Perhaps the last verse of the Gospel suggests that a minimum has been done by the slave (“all you have been commanded”), and therefore the servant can only say “we are unprofitable servants.” The unprofitable servant is the one who received the master’s coin and then buried it, making no profit like the other two servants in that parable. It is a mere minimalistic obligation. The servant has not gone above and beyond what was asked.

It is the modern Catholic who only has to confess that a Sunday Mass was missed, nothing more. When the entire rest of the commandments are left unaddressed. Humans are often minimalists. The faithful servant of the gospel goes well beyond the mere expectations, and serves the gospel by a clear and decisive faith in practice. This servant of the gospel makes a profit in the sense that this servant is an evangelizer, profiting the reign of God by bringing others to Jesus and to the Eucharist.

So the profitable servant, like Timothy, stirs into flame the gift of service and ministry that God gave and is profitable for the reign of God. In the same way, the vision of Habakkuk calls the prophet to remember the vision, something always more grand that the mere minimalism.

It seems this is an important distinction to make on the way to Jerusalem for those following Jesus. In Jerusalem, the confrontation with the rulers of this world will demand of them something more than mere minimalism.

Imagine, for example, attending a concert, and the performers gave just a merely “flat” concert, not putting that extra “oomph” we all go to expect fro them that is real entertainment. Soon that performing group would be out of a job. But when a performer/artist/actor gets up that enthusiasm we not only know it by sensing, but we then also enter into it.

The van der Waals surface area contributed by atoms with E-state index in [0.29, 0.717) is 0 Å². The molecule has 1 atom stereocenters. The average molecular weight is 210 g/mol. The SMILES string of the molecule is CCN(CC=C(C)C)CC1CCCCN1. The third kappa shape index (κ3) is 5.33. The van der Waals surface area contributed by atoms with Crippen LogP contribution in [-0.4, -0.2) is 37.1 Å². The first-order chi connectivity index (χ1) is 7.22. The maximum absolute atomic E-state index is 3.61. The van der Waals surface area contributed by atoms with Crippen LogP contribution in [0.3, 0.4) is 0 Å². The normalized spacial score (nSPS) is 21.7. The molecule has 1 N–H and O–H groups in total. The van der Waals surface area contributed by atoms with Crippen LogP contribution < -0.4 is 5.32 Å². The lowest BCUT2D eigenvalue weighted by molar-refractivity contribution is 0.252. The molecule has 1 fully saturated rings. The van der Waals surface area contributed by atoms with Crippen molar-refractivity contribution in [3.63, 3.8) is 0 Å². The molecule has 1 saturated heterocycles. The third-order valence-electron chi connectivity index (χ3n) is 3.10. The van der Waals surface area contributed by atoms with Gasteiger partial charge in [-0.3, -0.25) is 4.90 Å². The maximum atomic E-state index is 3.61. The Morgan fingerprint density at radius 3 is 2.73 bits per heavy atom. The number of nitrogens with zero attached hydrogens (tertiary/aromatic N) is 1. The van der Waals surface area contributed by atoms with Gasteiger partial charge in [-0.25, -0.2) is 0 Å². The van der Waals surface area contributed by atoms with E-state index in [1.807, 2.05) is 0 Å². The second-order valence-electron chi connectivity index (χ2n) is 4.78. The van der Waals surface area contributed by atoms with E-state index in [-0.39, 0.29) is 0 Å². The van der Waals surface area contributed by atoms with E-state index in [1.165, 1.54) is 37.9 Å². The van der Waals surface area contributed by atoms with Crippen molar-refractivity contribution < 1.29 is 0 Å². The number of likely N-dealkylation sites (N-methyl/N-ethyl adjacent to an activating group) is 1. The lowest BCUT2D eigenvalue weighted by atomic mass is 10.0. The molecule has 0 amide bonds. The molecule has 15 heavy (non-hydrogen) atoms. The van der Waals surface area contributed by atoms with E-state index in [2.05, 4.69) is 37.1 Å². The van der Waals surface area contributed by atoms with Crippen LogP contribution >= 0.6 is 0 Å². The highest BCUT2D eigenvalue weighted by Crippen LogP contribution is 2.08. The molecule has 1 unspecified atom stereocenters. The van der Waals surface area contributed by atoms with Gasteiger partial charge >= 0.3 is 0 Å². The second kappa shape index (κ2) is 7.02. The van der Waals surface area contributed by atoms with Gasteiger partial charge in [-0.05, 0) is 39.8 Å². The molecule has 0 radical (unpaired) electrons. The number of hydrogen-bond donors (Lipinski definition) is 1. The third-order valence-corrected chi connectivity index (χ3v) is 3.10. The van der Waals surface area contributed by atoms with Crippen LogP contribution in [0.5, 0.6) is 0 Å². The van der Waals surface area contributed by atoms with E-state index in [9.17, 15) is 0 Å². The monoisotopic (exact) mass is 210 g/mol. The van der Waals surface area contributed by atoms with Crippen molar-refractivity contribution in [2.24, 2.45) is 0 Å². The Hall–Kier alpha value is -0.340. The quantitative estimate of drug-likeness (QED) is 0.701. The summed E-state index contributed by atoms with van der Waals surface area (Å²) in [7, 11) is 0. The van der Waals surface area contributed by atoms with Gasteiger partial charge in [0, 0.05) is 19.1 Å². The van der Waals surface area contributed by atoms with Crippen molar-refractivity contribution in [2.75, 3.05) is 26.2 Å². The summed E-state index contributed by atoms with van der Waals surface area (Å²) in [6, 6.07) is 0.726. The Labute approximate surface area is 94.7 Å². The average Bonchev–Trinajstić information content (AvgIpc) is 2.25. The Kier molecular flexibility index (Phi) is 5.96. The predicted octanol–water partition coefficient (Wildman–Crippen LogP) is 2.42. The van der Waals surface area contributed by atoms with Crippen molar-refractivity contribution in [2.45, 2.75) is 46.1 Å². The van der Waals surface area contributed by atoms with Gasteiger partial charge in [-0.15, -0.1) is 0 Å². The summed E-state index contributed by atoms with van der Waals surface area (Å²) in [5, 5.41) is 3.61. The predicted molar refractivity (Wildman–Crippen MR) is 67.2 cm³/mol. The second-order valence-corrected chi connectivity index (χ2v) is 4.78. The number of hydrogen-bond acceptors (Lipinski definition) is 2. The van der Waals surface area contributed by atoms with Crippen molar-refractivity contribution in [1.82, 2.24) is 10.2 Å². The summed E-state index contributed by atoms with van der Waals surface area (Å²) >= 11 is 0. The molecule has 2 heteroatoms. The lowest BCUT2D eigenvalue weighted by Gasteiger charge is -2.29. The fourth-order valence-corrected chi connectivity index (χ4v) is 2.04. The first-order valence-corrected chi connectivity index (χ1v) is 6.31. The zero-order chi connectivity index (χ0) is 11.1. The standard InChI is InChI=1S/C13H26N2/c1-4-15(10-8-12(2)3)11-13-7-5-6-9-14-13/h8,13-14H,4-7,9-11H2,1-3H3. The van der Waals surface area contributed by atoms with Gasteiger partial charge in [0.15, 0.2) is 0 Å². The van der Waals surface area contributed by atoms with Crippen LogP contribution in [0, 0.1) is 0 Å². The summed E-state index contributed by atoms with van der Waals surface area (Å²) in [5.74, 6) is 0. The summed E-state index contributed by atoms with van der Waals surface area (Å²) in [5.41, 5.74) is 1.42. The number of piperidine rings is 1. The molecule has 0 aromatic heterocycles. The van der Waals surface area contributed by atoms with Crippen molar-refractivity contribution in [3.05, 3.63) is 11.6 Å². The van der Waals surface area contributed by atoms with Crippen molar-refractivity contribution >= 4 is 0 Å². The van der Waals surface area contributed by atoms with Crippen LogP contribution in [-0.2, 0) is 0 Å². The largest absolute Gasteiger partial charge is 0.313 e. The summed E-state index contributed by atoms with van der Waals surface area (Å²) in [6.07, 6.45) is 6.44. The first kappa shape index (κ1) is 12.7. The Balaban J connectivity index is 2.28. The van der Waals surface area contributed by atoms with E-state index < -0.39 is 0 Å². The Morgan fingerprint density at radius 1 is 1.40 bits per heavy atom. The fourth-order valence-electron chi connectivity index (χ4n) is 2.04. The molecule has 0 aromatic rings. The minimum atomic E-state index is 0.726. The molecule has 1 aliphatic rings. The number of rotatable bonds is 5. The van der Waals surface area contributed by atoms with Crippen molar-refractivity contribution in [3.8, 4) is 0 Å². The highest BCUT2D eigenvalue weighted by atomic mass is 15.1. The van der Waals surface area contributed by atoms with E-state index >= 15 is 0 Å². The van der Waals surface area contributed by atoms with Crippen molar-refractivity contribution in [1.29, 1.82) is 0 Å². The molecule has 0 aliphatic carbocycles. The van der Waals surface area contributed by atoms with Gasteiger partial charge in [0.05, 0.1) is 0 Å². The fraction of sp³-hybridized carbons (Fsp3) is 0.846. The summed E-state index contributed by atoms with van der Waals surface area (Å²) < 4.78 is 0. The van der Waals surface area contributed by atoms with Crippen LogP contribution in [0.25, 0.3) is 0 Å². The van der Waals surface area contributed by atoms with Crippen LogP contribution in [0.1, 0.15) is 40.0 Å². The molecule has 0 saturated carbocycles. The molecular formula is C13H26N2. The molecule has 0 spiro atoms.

The parish I work in is blessed in this way with a pianist who brings that extra intangible something to her playing, and we have a cantor who can move people to tears at a communion song by the power and control of his voice. That’s the profitable steward. That would be Timothy at his pastoral best, remembering the day of his laying on of hands.

Alan Hartway

Theological Studies at Catholic Theological Union, Chicago IL; Master of Fine Arts, Poetics, at Naropa University, Boulder CO 1996; Master of Arts, Greek Classics, University of Colorado, Boulder CO 2012; Taught at Naropa University from 1999 through 2015; Chair of Interdisciplinary Studies from 2007-2015; Member of the Missionaries of the Precious Blood, Kansas City Province since 1974; Pastor at Guardian Angel Catholic Church, Mead, CO, ministry from 2007-2020 Currently Retired

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